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Photo contest aims to bridge cultural gap

By WANG MINGJIE in London | China Daily Global | Updated: 2021-09-17 09:59

Photographers around the world are being asked for their images of connections between Chinese and other cultures as part of the Global SinoPhoto Awards 2021, in association with the Lau China Institute, King's College London.

Professional and amateur photographers from any location, background and nationality can use their images to tell Chinese stories and imagine, interpret, and inspire connections between Chinese culture and the rest of the world.

Launched last year in the depths of the pandemic, the contest aims to present Chinese culture through imagery which reflects the skills, creativity and imagination of the photographer, and provides a creative hub to inspire and connect photographers worldwide.

This year's awards incorporate four new entry categories-home; work and play; environment; and water.

The common theme within each category except water is the "Chinese element", in which photographers are invited to submit images that express, interpret and share an element that represents their view of Chinese culture.

By separating this category from the common theme, the awards hope to absorb the creativity of other worlds and cultures through the imagery submitted within the water theme, so that photographers have the freedom to express the water imagery through their personal lens, which, in return, will enrich Chinese culture.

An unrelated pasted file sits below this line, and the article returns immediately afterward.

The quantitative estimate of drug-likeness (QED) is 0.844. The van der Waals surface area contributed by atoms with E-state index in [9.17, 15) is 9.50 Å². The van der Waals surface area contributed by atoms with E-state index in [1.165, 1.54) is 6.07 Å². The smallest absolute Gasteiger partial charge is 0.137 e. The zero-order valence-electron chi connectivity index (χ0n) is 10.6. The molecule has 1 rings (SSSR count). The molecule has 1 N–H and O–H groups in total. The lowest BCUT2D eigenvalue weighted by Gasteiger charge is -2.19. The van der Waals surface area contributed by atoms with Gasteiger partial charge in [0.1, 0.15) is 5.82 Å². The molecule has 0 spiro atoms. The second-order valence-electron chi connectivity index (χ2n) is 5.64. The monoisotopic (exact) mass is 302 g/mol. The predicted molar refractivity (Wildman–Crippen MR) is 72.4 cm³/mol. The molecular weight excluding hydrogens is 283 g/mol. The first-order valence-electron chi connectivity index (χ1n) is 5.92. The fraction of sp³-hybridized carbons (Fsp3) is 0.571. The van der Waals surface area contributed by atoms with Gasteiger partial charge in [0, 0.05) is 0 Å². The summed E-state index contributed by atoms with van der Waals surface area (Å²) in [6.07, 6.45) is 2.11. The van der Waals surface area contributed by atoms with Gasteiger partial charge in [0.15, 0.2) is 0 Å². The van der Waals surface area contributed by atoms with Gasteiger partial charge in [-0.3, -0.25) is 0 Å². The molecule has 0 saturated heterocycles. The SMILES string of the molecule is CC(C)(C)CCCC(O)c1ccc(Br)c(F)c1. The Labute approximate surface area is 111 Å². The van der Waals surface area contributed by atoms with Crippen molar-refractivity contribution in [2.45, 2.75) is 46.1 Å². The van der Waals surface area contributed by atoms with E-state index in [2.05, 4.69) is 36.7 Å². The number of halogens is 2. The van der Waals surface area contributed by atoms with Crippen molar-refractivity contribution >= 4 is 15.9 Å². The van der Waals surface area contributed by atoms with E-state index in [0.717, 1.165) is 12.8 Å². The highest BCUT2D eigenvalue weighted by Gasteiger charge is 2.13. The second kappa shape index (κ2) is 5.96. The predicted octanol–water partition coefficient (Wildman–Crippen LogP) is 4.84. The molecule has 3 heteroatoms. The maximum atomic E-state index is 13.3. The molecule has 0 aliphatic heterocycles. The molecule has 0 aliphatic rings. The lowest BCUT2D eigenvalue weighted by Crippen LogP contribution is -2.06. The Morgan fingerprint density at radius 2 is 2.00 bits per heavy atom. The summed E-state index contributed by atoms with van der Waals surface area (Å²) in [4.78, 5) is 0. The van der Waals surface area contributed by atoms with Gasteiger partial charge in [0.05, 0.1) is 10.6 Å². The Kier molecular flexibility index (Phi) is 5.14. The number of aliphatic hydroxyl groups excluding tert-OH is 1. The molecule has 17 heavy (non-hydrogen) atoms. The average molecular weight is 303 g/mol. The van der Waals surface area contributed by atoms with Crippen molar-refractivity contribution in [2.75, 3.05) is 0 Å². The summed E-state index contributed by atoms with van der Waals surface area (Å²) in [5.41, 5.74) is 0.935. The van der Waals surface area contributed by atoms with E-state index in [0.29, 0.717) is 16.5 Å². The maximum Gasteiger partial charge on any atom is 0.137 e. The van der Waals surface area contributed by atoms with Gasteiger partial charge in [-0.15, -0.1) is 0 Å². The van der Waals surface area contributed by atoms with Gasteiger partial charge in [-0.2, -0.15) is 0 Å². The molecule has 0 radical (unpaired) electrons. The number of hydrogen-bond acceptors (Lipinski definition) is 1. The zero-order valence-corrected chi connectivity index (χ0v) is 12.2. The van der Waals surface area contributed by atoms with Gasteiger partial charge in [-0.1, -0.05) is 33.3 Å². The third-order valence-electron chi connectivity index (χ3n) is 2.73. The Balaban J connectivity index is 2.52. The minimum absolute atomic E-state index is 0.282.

Yintong Betser, co-founder of the Global SinoPhoto Awards, said, "Unlike other categories, water is a Chinese element in itself and is a key concept in Confucianism and Taoism, the only organic religions and philosophies which originated in China and are part of Chinese culture in general.

"Water is valued for its strength, endurance, and environmental properties that are integral to the Chinese DNA, and is the life source of cultures all over the world," he explained.

Betser said he hopes this year's submissions will highlight how water plays an important role in enriching Chinese culture, by introducing inspiring and creative elements from other countries and cultures.

Entries are open until Dec 5 and the winners will be announced next February at an awards ceremony in London.

The winning images will be exhibited at the Museum of East Asian Arts in Bath, which houses the largest collection of Chinese artefacts in the United Kingdom, for six weeks during Chinese New Year in 2022, and in Nov 2022 at the World Architecture Festival China in Chengdu.

In addition, the Lau China Institute will exhibit winning images from last year's submissions during its China Week, from Oct 25-29, in the run-up to COP26, which will examine the impact of climate change as seen through the camera lens.

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